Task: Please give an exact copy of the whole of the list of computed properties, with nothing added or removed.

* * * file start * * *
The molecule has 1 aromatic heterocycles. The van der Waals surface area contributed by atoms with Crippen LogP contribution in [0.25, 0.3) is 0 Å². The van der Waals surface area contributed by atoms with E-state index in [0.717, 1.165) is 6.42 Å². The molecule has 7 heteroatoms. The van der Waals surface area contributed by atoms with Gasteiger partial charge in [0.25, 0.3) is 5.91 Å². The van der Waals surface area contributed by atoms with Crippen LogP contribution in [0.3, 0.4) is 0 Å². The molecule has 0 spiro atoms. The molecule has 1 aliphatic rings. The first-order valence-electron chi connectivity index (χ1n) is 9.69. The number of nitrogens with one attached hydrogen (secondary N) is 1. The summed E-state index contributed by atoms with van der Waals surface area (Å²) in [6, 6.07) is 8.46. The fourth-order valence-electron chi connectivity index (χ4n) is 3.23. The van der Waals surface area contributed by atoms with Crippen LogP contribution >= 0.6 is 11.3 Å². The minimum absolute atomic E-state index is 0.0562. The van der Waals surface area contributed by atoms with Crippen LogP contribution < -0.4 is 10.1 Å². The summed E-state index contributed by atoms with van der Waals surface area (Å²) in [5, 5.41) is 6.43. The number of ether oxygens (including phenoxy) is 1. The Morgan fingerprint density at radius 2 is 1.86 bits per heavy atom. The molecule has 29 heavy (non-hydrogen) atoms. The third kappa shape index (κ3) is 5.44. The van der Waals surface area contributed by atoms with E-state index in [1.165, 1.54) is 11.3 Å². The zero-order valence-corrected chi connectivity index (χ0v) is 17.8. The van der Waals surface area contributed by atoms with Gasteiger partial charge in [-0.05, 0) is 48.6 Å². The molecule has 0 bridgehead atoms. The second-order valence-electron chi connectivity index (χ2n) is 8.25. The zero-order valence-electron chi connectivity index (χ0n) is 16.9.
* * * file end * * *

The molecule has 1 aromatic heterocycles. The van der Waals surface area contributed by atoms with Crippen LogP contribution in [0.25, 0.3) is 0 Å². The van der Waals surface area contributed by atoms with E-state index in [0.717, 1.165) is 6.42 Å². The molecule has 7 heteroatoms. The van der Waals surface area contributed by atoms with Gasteiger partial charge in [0.25, 0.3) is 5.91 Å². The van der Waals surface area contributed by atoms with Crippen LogP contribution in [0.3, 0.4) is 0 Å². The molecule has 0 spiro atoms. The molecule has 1 aliphatic rings. The first-order valence-electron chi connectivity index (χ1n) is 9.69. The number of nitrogens with one attached hydrogen (secondary N) is 1. The summed E-state index contributed by atoms with van der Waals surface area (Å²) in [6, 6.07) is 8.46. The fourth-order valence-electron chi connectivity index (χ4n) is 3.23. The van der Waals surface area contributed by atoms with Crippen LogP contribution >= 0.6 is 11.3 Å². The minimum absolute atomic E-state index is 0.0562. The van der Waals surface area contributed by atoms with Crippen LogP contribution < -0.4 is 10.1 Å². The summed E-state index contributed by atoms with van der Waals surface area (Å²) in [5, 5.41) is 6.43. The number of ether oxygens (including phenoxy) is 1. The Morgan fingerprint density at radius 2 is 1.86 bits per heavy atom. The molecule has 29 heavy (non-hydrogen) atoms. The third kappa shape index (κ3) is 5.44. The van der Waals surface area contributed by atoms with E-state index in [1.165, 1.54) is 11.3 Å². The zero-order valence-corrected chi connectivity index (χ0v) is 17.8. The van der Waals surface area contributed by atoms with Gasteiger partial charge in [-0.05, 0) is 48.6 Å². The molecule has 0 bridgehead atoms. The second-order valence-electron chi connectivity index (χ2n) is 8.25. The zero-order valence-electron chi connectivity index (χ0n) is 16.9.